Friday, March 15, 2013

Fascinating fascinators, and other millinery bits

For half a dozen years or more I've been wanting to take a Beginning Millinery class offered over three Saturdays at a local community college, and finally I am doing it. The instructor is a wonderful milliner, Wayne Wichern, with nearly three decades of experience. Our class goal is to leave with three finished items: a straw hat, a fabric covered buckram hat, and a fascinator.

Due to time considerations we did not get to block our own straw hats, alas. We did watch the instructor demonstrate using one of his collection of dozens of hat blocks (in the photo also note the two blocks with a round and flat buckram crown blocked and drying). He also used some leftover straw to make a straw feather. A piece of straw is wetted, the edges are fluffed out, a wire is stitched on, the the feather is trimmed to shape and bent. The contrasting thread and wire in the photo are for demonstration purposes.

I made an extra buckram fascinator base at home. I covered a conveniently shaped object with plastic wrap to protect it from the buckram. Then I took buckram, wetted it with warm water, and stretched and shaped it; finally I pinned it down to dry. Here it is sitting in a sunny window to speed up drying.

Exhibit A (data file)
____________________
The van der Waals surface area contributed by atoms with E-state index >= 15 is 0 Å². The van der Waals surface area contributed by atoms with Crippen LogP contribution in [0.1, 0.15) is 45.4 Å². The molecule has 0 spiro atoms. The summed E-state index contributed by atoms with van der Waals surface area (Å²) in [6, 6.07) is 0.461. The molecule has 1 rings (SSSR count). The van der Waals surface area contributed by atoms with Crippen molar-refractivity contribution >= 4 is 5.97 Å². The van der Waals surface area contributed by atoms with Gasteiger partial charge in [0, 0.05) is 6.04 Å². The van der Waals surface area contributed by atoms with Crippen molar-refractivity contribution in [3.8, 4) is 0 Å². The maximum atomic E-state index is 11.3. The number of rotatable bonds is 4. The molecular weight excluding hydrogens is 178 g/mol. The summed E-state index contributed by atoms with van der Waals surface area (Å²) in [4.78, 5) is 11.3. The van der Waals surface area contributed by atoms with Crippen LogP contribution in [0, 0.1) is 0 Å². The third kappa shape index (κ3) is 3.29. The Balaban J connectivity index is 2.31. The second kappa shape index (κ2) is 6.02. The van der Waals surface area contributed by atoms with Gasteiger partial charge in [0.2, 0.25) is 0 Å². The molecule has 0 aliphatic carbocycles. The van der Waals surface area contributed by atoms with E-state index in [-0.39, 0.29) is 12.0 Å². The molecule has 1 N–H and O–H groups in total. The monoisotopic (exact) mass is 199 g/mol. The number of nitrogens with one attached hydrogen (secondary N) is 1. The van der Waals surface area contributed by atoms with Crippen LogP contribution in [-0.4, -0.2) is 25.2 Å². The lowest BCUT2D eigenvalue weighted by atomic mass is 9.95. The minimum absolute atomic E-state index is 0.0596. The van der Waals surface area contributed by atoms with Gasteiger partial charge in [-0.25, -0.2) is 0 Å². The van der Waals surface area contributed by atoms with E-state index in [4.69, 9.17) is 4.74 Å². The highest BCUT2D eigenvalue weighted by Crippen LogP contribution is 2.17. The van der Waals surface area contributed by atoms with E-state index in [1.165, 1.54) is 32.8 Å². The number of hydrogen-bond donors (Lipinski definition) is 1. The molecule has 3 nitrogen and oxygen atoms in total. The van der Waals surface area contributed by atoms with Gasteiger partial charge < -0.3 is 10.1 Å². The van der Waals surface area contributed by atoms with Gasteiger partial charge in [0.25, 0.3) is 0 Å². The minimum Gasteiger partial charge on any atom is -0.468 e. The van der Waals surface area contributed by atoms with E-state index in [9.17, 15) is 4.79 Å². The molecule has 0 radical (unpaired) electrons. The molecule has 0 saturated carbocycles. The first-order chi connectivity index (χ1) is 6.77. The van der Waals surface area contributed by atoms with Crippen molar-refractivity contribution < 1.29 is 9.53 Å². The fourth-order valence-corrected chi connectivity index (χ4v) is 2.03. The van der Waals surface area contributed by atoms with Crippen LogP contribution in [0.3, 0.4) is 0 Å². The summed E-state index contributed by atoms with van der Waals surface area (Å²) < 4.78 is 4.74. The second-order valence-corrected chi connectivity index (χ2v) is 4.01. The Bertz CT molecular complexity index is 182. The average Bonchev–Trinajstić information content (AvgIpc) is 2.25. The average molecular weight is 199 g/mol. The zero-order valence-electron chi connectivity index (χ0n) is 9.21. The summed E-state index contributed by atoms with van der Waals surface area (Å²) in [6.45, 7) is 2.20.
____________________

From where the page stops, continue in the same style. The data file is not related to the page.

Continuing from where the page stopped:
Once it was dry I drew the desired shape of my fascinator base (photo below), cut it out and covered it with fabric. Photos were taken with my cell phone, sorry about the quality.

Also I have been trying to teach myself how to make fabric flowers. My experiments with that will be the subject of other posts. As part of that I am making my own stamens, because the commercially available stamens are expensive and not necessarily exactly what I want. Below is one of my experimental flowers posed under my first stamen experiment. The stamen stems are 28 gauge covered floral wire (I decided that is too thick) dipped in paint. I really like the iridescent green! A cooling rack ordinarily used for baking makes a great drying rack for the stamens; it is resting on two frying pans.

2 comments:

Abdul Bari Chanessra said...

I made an extra buckram fascinator base at home. I covered a conveniently shaped object with plastic wrap to protect it from the buckram. www.thetrimmingcompany.com

Mandalas Craft said...

Handicraft